Wednesday, December 14, 2011

To Shush, or Not To Shush, That Is the Question...

...Whether 'tis nobler in the mind to suffer the slings and arrows of outrageously noisy library patrons, or to ask them to be quiet, and by opposing end the noise. (My apologies to William Shakespeare for this bastardization of his work.)

Picture of Librarian Action Figure from Archie McPhee.

Sometimes I hate asking people in my library to be quiet. Partly it's because of the stereotype of the thing. It always makes me feel like I'm riffing on that scene from Ghostbusters where they first encounter a real ghost. Then there's the fact that it was one of the standard jokes my friends trotted out when I explained that I was going to get a master's degree in library and information science. "You need a master's degree to be a librarian? What are you going to take first? Shushing 101?" The main reason I hate it, though, is because I want members of my community to feel comfortable in my library. We never stop students from napping in here and we don't really mind when they move furniture around. I buy popular reading materials and host gaming events. My entire career has been about trying to get people to come into the library, and part of me worries that if I shush them too much they won't want to come back.

And yet, there comes a point when you just have to tell people to hush. I try to be polite about it, as in: "I'm going to have to ask you to be a bit quieter. Your voices are carrying." If that doesn't work, I get a bit more forceful: "You need to be quieter in this area." Once in a while, I even cite a higher power (on campus): "Don't make me tell your coach about this." Earlier this week I had to shush a group of student workers - sure this is their workplace, but it's still a library. Besides, I know that the library is valued by students in our community precisely because it's a quiet place they can study.

So what do you think? How do you feel about maintaining quiet or even silent parts of the library? Am I being too stuffy?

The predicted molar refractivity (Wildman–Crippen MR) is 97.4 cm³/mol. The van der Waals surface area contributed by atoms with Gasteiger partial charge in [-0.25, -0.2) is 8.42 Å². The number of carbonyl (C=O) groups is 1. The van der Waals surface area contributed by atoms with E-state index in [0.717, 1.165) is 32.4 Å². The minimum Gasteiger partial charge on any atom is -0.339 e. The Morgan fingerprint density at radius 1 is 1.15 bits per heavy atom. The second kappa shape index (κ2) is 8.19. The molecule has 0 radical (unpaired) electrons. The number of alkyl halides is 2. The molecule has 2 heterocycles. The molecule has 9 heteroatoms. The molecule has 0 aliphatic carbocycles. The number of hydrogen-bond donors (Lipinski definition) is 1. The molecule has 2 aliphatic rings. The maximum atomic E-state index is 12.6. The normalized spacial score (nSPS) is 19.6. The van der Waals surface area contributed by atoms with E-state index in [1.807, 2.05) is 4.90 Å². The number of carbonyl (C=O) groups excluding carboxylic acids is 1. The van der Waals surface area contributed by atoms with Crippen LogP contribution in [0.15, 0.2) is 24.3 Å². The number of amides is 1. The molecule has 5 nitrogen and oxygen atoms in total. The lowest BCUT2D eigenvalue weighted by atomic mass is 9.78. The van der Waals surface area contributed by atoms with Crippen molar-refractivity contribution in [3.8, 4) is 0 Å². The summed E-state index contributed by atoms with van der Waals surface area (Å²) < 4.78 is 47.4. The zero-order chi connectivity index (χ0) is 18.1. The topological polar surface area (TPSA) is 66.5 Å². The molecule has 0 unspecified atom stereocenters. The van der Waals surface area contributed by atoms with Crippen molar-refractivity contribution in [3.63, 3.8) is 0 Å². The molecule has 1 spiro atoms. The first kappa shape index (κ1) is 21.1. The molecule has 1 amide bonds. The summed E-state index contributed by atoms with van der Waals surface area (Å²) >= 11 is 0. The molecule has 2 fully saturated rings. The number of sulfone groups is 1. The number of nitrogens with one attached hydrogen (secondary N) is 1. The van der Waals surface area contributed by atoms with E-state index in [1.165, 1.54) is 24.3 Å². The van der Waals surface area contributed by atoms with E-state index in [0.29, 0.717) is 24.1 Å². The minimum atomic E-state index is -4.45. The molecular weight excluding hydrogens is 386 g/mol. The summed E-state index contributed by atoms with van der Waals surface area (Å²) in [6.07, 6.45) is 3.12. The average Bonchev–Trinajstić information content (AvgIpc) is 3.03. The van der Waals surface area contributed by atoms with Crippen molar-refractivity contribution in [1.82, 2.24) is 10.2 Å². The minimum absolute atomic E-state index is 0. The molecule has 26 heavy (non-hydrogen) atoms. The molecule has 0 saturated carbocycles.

1. Ugh, I HATE telling people to be quiet. I once got stared down by a group of students for doing so, but they also got yelled at by another student. Our space is so small that people who need to do group work and talk, interfere with those who need to silently study. I wish that we had enough space to accommodate everyone.

  2. Positive signage, not negative. Try "Texting encouraged!" to cut down on cell phones ringing, for example.
    When I do have to shush, I do it with a smile and tell the offending parties that now I get to do the stereotypical librarian part of my job. That usually gets the point across.

  3. I think it helps to be able to offer alternatives -- group study rooms, or a cafe, or social areas for those who want to be a bit noisy, and designated quiet areas for those who want silence. I prefer asking people to move than asking them to be quiet.

  4. It depends on how your library is designed. One place I worked at had no private study areas. So, yeah it was always a struggle to maintain volume levels for people who wanted truly quiet study. And also, we now see an emphasis on "group work" - so students NEED to talk! I also like the idea of "positive" signage--here's a sign from a library I used to work at:

  5. We recently went through a renovation, so finding the right balance on noise is actually a pretty relevant issue here. Our dean wanted to make the library the "living room" of the campus, encouraging group study and collaboration. We've been successful in that. Maybe a bit too successful! The kids now refer to the library as #ClubIngram on twitter.

    As a result, we now are getting a lot of complaints about the noise. We've tried to establish the third floor as the quiet floor, but that was pretty tough to enforce during finals week! Over break, we're looking into finding and posting some funny/clever signs. We don't want to be the quiet police, and frankly, we don't have the staff to enforce it. But hopefully with enough signs around, it will be easier for students to feel comfortable shushing their peers by pointing to the signs... Of course, noisy new construction on the third (quiet) floor has kind of put a hold on those plans!

  6. Whatever your policies, don't allow the staff to be noisier than you let the students be. Double standards irk me to no end and I can't see how they are beneficial for making the library a comfortable place, either. If students aren't allowed to use cell phones, then staff shouldn't either. If students are required to be quiet, then staff should also modulate their volume. If staff can't do their work while being quiet, then maybe policies need to change to better fit the current library environment. Please, whatever you decide, be consistent and as fair as possible.